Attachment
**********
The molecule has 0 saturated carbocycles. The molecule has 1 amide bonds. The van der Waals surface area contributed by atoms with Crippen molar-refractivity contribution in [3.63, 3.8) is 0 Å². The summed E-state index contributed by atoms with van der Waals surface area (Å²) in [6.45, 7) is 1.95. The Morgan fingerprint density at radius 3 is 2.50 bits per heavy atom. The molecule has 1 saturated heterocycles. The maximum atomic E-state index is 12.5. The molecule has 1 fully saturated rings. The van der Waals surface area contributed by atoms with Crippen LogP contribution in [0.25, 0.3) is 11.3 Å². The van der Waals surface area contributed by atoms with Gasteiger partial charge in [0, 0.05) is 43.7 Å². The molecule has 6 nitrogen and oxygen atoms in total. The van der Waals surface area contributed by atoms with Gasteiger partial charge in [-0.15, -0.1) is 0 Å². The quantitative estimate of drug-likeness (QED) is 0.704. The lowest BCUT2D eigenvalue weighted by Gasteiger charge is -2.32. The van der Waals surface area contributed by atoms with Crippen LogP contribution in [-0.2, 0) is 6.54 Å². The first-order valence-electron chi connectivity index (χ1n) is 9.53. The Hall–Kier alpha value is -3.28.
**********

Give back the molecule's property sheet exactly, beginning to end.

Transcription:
The molecule has 0 saturated carbocycles. The molecule has 1 amide bonds. The van der Waals surface area contributed by atoms with Crippen molar-refractivity contribution in [3.63, 3.8) is 0 Å². The summed E-state index contributed by atoms with van der Waals surface area (Å²) in [6.45, 7) is 1.95. The Morgan fingerprint density at radius 3 is 2.50 bits per heavy atom. The molecule has 1 saturated heterocycles. The maximum atomic E-state index is 12.5. The molecule has 1 fully saturated rings. The van der Waals surface area contributed by atoms with Crippen LogP contribution in [0.25, 0.3) is 11.3 Å². The van der Waals surface area contributed by atoms with Gasteiger partial charge in [0, 0.05) is 43.7 Å². The molecule has 6 nitrogen and oxygen atoms in total. The van der Waals surface area contributed by atoms with Gasteiger partial charge in [-0.15, -0.1) is 0 Å². The quantitative estimate of drug-likeness (QED) is 0.704. The lowest BCUT2D eigenvalue weighted by Gasteiger charge is -2.32. The van der Waals surface area contributed by atoms with Crippen LogP contribution in [-0.2, 0) is 6.54 Å². The first-order valence-electron chi connectivity index (χ1n) is 9.53. The Hall–Kier alpha value is -3.28.